Spain extends entry rules for unvaccinated until at least 15 May

May 4, 2022

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As travel restrictions continue to fall across Europe, Spain is staying put when it comes to entry restrictions for the unvaccinated. 

The Spanish government today announced that, rather than scrap all COVID-19 related entry requirements like much of the rest of Europe, it will extend them at least until 15 May for unvaccinated visitors.

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The move comes less than a month after red-faced Spanish officials were forced to apologise after backtracking on a decision to loosen rules for unvaccinated visitors in time for the Easter break — at the time they put this down to a misinterpretation. 

More than half of the EU’s member states have already lifted the requirement to show proof of vaccination to cross their borders, with more expected to follow soon.

Related: This time it’s for real: Greece lifts entry restrictions for travellers from 1 May

But Spain’s Ministry of the Interior today held firm on its rules, announcing that the restrictions first imposed in July 2020 will remain until 15 May. 

“This order will take effect from 12.00pm on July 22, 2020, until 12.00pm on May 15, 2022, without prejudice to its eventual modification to respond to a change in circumstances or new recommendations in the field of the European Union,” it told the Spanish Gazette.

Embarrassing backtrack

The move comes less than a month after red-faced officials were forced to apologise after backtracing on a decision to loosen rules for unvaccinated visitors in time for the Easter break. (Photo of Tarifa Beach by Bogdan Angheloiu/Getty Images)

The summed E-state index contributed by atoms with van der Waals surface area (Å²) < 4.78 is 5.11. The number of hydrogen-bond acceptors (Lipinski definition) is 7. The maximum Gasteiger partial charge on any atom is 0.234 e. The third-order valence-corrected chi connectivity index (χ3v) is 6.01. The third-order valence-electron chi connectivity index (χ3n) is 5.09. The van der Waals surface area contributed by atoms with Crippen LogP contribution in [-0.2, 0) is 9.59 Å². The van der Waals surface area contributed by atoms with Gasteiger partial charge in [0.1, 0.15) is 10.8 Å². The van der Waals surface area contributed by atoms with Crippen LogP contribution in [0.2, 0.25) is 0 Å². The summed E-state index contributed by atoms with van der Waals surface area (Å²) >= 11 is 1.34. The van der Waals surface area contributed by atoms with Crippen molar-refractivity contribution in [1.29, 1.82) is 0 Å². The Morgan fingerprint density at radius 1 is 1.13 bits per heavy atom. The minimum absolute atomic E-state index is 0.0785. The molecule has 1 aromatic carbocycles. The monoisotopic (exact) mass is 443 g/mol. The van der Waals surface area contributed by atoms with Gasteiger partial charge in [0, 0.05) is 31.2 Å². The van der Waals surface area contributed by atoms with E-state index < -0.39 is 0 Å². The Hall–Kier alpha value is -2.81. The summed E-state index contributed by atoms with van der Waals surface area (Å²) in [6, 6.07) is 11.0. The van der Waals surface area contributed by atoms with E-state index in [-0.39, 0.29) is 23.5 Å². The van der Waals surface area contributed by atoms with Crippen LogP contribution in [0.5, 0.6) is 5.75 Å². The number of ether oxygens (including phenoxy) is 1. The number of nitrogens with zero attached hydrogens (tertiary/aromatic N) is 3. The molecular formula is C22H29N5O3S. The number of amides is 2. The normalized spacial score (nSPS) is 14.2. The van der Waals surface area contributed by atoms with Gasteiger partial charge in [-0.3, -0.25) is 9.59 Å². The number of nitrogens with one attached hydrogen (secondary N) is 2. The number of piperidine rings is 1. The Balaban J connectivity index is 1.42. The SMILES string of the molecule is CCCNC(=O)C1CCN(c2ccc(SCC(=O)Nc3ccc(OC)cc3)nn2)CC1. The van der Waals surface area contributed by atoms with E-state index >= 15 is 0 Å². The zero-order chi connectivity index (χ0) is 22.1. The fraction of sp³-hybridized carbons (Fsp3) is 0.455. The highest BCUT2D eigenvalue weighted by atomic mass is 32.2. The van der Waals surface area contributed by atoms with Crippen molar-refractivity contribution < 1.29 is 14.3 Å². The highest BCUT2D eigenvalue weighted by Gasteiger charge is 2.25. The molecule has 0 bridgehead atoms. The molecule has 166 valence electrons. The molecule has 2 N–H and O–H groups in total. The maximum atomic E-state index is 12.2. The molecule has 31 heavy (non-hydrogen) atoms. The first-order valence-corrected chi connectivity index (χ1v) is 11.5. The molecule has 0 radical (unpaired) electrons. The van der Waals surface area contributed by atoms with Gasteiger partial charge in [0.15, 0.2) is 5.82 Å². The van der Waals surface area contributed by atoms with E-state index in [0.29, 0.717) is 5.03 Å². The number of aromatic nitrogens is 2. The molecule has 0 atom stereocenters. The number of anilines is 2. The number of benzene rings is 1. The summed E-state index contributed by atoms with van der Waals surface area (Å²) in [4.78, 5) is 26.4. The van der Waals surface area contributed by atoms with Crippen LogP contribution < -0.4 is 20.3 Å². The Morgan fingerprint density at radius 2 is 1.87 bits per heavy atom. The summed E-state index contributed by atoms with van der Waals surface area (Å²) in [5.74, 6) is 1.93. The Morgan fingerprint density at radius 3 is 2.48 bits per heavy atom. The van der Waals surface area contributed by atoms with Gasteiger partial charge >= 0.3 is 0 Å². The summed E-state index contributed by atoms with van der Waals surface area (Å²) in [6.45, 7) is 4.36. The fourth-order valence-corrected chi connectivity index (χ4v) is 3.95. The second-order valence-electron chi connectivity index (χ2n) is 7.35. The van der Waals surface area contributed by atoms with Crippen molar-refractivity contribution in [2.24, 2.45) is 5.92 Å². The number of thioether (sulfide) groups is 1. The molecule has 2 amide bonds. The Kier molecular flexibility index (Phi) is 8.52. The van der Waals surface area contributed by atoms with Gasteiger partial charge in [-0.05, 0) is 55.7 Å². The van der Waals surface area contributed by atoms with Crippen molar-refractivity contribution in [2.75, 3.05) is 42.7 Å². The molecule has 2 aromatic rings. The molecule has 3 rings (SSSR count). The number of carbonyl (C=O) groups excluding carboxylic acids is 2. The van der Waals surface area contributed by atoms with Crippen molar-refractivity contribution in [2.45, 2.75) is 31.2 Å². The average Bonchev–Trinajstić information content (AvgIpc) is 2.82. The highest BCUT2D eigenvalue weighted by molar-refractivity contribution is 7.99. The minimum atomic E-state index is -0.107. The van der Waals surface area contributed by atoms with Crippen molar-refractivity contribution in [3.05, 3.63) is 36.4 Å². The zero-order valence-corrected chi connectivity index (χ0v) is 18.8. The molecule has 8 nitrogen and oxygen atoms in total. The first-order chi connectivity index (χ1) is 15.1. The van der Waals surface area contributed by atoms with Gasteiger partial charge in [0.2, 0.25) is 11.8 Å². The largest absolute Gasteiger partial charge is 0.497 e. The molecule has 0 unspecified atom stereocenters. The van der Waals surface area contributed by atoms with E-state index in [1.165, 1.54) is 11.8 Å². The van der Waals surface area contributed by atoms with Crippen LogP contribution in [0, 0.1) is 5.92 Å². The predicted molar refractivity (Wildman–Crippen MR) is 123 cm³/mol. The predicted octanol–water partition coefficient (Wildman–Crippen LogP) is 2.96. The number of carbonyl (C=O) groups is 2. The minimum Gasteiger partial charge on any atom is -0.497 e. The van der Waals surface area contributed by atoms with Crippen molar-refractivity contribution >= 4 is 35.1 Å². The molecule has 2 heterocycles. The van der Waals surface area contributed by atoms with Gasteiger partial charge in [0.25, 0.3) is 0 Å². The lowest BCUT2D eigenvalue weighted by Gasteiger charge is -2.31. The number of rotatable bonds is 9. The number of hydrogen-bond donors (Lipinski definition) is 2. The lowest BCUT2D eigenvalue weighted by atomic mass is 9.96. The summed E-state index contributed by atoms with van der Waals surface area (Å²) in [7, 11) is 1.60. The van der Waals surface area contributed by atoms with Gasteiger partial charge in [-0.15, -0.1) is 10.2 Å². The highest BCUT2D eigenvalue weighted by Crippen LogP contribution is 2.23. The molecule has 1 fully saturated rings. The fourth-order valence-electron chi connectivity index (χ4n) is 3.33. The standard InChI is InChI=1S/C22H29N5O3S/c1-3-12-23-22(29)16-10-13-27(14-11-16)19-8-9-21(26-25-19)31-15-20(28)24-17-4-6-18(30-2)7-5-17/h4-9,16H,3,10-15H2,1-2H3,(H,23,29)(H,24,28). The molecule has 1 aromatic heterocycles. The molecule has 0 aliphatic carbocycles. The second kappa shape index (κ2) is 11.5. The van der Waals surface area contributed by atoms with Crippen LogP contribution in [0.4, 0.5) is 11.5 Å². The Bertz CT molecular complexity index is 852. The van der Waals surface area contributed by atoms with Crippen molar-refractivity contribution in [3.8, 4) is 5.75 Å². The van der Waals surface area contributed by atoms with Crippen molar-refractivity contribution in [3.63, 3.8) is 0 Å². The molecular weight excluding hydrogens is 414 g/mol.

Just last month, Spanish authorities appeared to loosen travel restrictions for unvaccinated visitors ahead of the busy Easter break, allowing anyone without jabs to enter the country provided they could show a negative PCR or rapid antigen test.

The development was hailed by the Spanish Tourist Office in the U.K. as a “step in the right direction”. 

However, less than ten hours later, Spanish officials backtracked on the announcement, claiming the previous rules for unvaccinated travellers were still in place.

Related: Did you renew your passport early? You could risk being turned away from your flight

In an astonishing show of turnabout-face, Pedro Medina, Director of Spain’s Tourist Office in the U.K, said: “We apologise unreservedly for the miscommunication earlier today which was due to a misunderstanding of the new entry requirements.”

So, as it stands, the rules on entering Spain are still as they were almost two years ago. 

Now, any unvaccinated person over 12-years-old hoping to visit Spain must produce a valid recovery certificate no more than six months old, or the U.K.’s proof of COVID-19 recovery record, or proof of exemption.

Related: Spain has now backtracked on plans to ease rules for unvaccinated travellers

Fully vaccinated visitors do not require a test to enter but must show their vaccination status through the NHS Covid Pass. If more than 270 days have passed since the final dose, a certification of a booster vaccination is required — except, that is, for teenagers aged between 12 and 17 accompanying vaccinated parents.

Unvaccinated travellers aged 18 and over can only enter Spain only by showing proof of recovery from Covid within the six months before travel.

As for domestic rules, mask-wearing in indoor and outdoor public areas in Spain was lifted on 20 April. The obligation to wear a mask remains effective for some places such as healthcare facilities, pharmacies, and public transport.

The past week has seen a stampede of European countries lifting restrictions, including Bulgaria, Greece, Lithuania, Malta, and Switzerland.

Featured image: John Harper/Getty Images.

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